Tres Seaver wrote:
Hash: SHA1

Fred Drake wrote:

I have a need for 64-bit BTrees (at least for IOBTree and OIBTree),
and I'm not the first.  I've created a feature development branch for
this, and checked in my initial implementation.

I've modified the existing code to use PY_LONG_LONG instead of int for
the key and/or value type; there's no longer a 32-bit version in the
modified code.  Any Python int or long that can fit in 64 bits is
accepted; ValueError is raised for values that require 65 bits (or
more).  Keys and values that can be reported as Python ints are, and
longs are only returned when the value cannot be converted to a Python

This can have a substantial effect on memory consumption, since keys
and/or values now take twice the space.  There may be performance
issues as well, but those have not been tested.

There are new unit tests, but more are likely needed.

If you're interested in getting the code from Subversion, it's available at:


Ideally, this or some variation on this could be folded back into the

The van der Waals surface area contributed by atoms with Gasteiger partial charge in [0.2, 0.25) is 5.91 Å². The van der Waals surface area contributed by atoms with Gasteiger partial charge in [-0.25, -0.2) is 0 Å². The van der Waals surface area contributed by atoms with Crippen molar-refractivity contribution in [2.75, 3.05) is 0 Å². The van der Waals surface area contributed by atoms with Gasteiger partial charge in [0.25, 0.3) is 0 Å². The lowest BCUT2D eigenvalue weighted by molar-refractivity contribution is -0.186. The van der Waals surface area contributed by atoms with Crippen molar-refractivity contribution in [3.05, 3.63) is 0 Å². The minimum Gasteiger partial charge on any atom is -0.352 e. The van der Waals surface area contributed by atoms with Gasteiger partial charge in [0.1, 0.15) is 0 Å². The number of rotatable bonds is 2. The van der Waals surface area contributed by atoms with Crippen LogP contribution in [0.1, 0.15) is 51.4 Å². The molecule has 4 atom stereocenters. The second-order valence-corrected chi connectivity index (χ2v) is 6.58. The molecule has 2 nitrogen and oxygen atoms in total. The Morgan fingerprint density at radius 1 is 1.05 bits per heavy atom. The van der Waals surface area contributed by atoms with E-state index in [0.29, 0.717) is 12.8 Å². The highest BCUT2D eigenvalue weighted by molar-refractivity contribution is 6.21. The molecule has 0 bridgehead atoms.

main development for ZODB.  If this is objectionable, making 64-bit
btrees available would require introducing new versions of the btrees
(possibly named LLBTree, LOBTree, and OLBTree).

I think coming up with new types is the only reasonable thing to do,
given the prevalence of persistent BTrees out in the wild.  Changing the
runtime behavior (footprint, performance) of those objects is probably
not something which most users are going to want, at least not without
carefully considering the implications.

It really depends on what the impact is.  It would be nice to get a feel
for whether this really impacts memory or performance for real applications.
This adds 4-bytes per key or value.  That isn't much, especially in a typical
Zope application.  Similarly, it's hard to say what the difference in C integer
operations will be.  I can easily imagine it being negligible (or being
significant :).

OTOH, adding a new type could be a huge PITA. We'd like to use these with 
catalog and index code, all of which uses IIBTrees.  If the performance impacts 
modest, I'd much rather declare IIBTrees to use 64-bit rather than 32-bit 

I suppose an alternative would be to add a mechanism to configure IIBTrees to 
either 32-bit or 64-bit integers at run-time.


Jim Fulton           mailto:[EMAIL PROTECTED]       Python Powered!
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Zope Corporation

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